If you look it up on Amazon, read the testimonials, over 200 of them. This book has saved many lives and eased a tremendous amount of pain.


    There are also "specific carbohydrate diet" (the name of the way of eating) cookbooks written by people who used the diet to cure themselves, but who also are gourmet cooks, unlike the author.


    The only place where she failed, IMO, is her opinion that aspartame is probably all right, when it&#39;s really a total addictive endocrine-disrupting disaster!


    Lierre Keith and her book "The Vegetarian Myth" has me thinking night and day. She&#39;s a brilliant author who has been through so much and can explain it so well! She writes this so much better than I can, but I can tell you what reading her ideas brought to my attention when thinking about eating animals.


    Raising annual grain crops destroys not only the topsoil and our health, but the whole ecosystem. Vast fields worked by huge farm equipment produce a desert, where nothing can live except the one crop. Untold numbers of creatures of all kinds, from soil bacteria and tiny insects in the soil all the way up to large animals, grazers, predators, birds, other plants, butterflies, bees, little mice, everything -- they die, either killed directly or from loss of a place to survive. There is no room for them, only for the wheat, corn, or soybeans. The soil dies, the rivers are polluted, the oceans have dead zones, the aquifers are depleted and contaminated. This system of producing "clean, humane vegetable food" ruins the whole biosphere where it is practiced!


    The choice isn&#39;t between eating grains and beans and letting the animals live, versus slaughter of them. It&#39;s about whether they will live at all, or be crowded out of the earth, or worse yet, be crammed full of grain they were never intended to eat, crowded together in awful conditions, dosed with antibiotics and killed after just a few months, before they drop dead.


    You notice when we talk about eating meat, we also talk about avoiding CAFO (feedlot) meat, and getting grassfed and free range and pastured meat. The animals grow more slowly, but they live their proper lives. Chickens scratch and cluck and chase down bugs and whatever critters they can find (they are not vegans, they love hunting). They have their social life, they lay their eggs and sit on them instead of being trapped indoors on wire. The cows live longer, they eat the food they were intended to eat, they can be content and looked after properly instead of turned into a horrible industrial "commodity." And in their pastures are so many critters and plants and bugs and birds which otherwise -- they would have nowhere.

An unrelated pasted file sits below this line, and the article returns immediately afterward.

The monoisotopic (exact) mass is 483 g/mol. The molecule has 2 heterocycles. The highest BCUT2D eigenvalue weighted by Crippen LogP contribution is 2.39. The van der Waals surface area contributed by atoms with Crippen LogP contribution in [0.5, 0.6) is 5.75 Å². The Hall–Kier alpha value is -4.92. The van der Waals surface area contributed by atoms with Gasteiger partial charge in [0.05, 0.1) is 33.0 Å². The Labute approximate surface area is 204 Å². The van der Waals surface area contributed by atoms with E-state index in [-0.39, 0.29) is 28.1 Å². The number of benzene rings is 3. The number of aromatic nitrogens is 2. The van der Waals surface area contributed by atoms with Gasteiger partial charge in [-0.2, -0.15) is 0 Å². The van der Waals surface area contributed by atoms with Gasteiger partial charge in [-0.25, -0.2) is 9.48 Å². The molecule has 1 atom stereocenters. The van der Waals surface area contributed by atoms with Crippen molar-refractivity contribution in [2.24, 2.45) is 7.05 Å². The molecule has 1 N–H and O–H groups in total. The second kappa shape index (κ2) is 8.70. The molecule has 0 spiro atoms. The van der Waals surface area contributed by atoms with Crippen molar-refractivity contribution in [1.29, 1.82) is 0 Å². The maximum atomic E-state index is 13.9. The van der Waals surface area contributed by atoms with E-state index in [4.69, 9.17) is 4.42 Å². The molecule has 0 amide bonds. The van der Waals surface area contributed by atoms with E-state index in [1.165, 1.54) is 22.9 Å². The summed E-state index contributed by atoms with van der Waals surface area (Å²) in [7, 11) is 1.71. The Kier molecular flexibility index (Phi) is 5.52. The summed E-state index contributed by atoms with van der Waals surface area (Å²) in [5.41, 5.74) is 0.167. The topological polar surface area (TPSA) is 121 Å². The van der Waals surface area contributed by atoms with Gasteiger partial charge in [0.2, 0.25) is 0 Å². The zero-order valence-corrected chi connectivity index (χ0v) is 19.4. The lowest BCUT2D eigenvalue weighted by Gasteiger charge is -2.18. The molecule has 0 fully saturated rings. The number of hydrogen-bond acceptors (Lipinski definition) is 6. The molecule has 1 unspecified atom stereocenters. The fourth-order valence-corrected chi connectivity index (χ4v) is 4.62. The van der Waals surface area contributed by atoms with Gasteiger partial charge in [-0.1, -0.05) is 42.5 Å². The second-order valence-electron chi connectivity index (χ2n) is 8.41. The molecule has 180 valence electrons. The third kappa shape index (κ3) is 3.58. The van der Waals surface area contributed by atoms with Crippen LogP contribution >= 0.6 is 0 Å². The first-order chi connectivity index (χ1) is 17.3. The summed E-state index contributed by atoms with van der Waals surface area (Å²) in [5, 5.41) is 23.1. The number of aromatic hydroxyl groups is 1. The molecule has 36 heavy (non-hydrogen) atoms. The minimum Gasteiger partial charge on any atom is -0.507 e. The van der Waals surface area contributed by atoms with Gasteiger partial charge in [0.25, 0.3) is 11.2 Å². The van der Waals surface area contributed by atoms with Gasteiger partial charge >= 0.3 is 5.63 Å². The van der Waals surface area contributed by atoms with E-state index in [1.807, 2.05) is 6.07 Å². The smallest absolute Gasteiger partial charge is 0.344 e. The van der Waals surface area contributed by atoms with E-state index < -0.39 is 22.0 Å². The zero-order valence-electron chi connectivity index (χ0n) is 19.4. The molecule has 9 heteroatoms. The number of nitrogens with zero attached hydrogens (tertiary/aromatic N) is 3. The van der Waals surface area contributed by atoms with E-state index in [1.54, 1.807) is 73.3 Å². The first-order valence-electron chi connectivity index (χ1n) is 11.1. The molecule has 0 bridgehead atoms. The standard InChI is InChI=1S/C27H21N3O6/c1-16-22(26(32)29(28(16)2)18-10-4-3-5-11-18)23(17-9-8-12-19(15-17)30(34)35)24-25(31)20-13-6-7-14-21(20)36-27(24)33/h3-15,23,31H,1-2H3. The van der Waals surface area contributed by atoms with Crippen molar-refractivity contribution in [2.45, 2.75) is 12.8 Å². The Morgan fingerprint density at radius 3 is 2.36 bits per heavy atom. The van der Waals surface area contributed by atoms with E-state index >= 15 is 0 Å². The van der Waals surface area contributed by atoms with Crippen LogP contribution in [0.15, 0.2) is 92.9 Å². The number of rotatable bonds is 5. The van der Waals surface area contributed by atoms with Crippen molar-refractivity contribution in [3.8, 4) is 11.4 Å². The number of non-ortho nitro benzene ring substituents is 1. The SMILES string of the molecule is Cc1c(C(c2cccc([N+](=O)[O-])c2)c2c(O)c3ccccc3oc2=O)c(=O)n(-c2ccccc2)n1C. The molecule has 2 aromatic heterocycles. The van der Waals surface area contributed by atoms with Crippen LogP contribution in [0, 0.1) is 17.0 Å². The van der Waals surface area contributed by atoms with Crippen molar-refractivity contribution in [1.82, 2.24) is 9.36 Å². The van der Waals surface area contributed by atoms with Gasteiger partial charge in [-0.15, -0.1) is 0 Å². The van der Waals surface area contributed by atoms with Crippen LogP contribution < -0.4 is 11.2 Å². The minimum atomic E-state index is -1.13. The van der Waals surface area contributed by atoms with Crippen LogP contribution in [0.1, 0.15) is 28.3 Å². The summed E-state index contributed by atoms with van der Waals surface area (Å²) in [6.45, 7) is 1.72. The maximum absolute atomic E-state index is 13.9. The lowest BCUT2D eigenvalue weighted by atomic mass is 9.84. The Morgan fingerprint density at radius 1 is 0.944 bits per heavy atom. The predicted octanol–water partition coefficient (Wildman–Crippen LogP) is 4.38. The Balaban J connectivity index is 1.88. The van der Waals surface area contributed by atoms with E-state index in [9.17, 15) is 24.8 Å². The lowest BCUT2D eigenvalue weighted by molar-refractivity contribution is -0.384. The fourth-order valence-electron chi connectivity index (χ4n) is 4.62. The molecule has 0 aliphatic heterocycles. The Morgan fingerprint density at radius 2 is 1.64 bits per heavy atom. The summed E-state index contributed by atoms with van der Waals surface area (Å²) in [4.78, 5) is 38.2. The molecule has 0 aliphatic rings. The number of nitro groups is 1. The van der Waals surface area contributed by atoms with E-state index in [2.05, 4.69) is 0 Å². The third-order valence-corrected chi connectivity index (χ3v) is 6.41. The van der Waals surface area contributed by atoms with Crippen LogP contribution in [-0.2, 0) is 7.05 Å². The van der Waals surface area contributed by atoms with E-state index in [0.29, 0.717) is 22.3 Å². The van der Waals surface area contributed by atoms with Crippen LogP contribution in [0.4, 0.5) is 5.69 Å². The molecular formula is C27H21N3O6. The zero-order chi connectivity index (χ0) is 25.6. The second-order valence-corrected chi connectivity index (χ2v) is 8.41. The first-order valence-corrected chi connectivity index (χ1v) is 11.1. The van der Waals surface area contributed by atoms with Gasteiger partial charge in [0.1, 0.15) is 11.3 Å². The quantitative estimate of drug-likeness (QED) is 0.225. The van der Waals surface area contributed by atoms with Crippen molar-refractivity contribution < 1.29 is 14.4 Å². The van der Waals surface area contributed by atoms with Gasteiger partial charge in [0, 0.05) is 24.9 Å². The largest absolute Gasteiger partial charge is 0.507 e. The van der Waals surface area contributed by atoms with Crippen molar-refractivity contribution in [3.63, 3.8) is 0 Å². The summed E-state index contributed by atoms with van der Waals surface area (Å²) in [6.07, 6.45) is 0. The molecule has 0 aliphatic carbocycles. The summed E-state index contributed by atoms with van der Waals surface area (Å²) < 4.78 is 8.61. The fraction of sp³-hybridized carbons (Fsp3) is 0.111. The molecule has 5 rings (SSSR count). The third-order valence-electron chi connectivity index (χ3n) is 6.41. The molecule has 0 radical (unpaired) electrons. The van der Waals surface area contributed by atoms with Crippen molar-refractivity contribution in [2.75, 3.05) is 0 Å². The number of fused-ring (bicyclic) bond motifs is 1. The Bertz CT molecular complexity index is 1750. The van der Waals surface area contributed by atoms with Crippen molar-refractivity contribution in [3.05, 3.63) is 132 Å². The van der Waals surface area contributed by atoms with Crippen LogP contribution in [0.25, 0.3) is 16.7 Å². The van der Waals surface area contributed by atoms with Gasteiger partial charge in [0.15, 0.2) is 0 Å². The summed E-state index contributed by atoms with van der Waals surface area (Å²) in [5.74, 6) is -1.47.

So, if the animals we eat are properly raised by good people on small farms, then humanely butchered, with nothing wasted, and we eat them, that is good, because it gives them good lives -- maybe not to a great span of years, but then in the wild most of them wouldn&#39;t have that either.


    In my opinion, the only way we will be able to close down the feedlots and chicken concentration camps and the ruination of topsoil and pollution of rivers and the ruination of public health by high fructose corn syrup and other grain derivatives is by choosing carefully, paying a little more, and eating local meat, eggs, fruits, vegetables, and greens, and avoiding grains and soy in particular.


    I can tell you what I like to do, when I can. I like to see the animals which feed me, to look them in the eye. Each year I buy a lamb from a friend who grows fruit for the farmers market and raises a few head of sheep. If you have sheep, you have lamb, because half of the lambs are male, and you can&#39;t keep all those rams. Her sheep (maybe about 15 of them) hang out around a small man-made pond at the bottom of her south-facing slope of grapes, with several acres of grass around it. I can look down the hill at them, and say, "well, they are safely grazing, just like in Handel&#39;s Messiah!"


    I like looking at the chickens which produce the eggs I buy, outdoors, fluffing their feathers and running after bugs.


    I like visiting the other friend who grows Churro sheep, and watching the sheep and their one llama friend (their bodyguard) doing their sheep thing, some of the males with two horns, some with four, as is the Churro way. She sold me part of a 3-year-old Churro ram recently, saying "he lived a good life, with a lot of affection from us."


    People will point out that city folk cannot all do this, and that is true; but many, many more people could visit their future food than realize they could, and I think it would be a good thing. Do we take responsibility for the animals which feed us? Do we assure that they live in good places and can enjoy their time on earth?


    Vegans talk about their love of animals; how many even see animals? And how many visit grain farms with some idea of how such places work, and see what biologically poverty-stricken chemicalized monocrop deserts they are?


    Joel Salatin, Polyface Farm -- that&#39;s our way forward, I think.


  10. #20
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    Primal Blueprint Expert Certification


    One more thing we might consider -- aboriginal peoples honored their prey. They held ceremonies for them. Animals were sacred to them and were part of their religions. They felt a common bond with them, and how humans shared the earth with them as fellow creatures, not as rulers of everything else.


    When we eat, do we feel thankful to the creatures who feed us so that we can also live?


    I think this is an ancient human pattern for living which we might do well to remember and revive.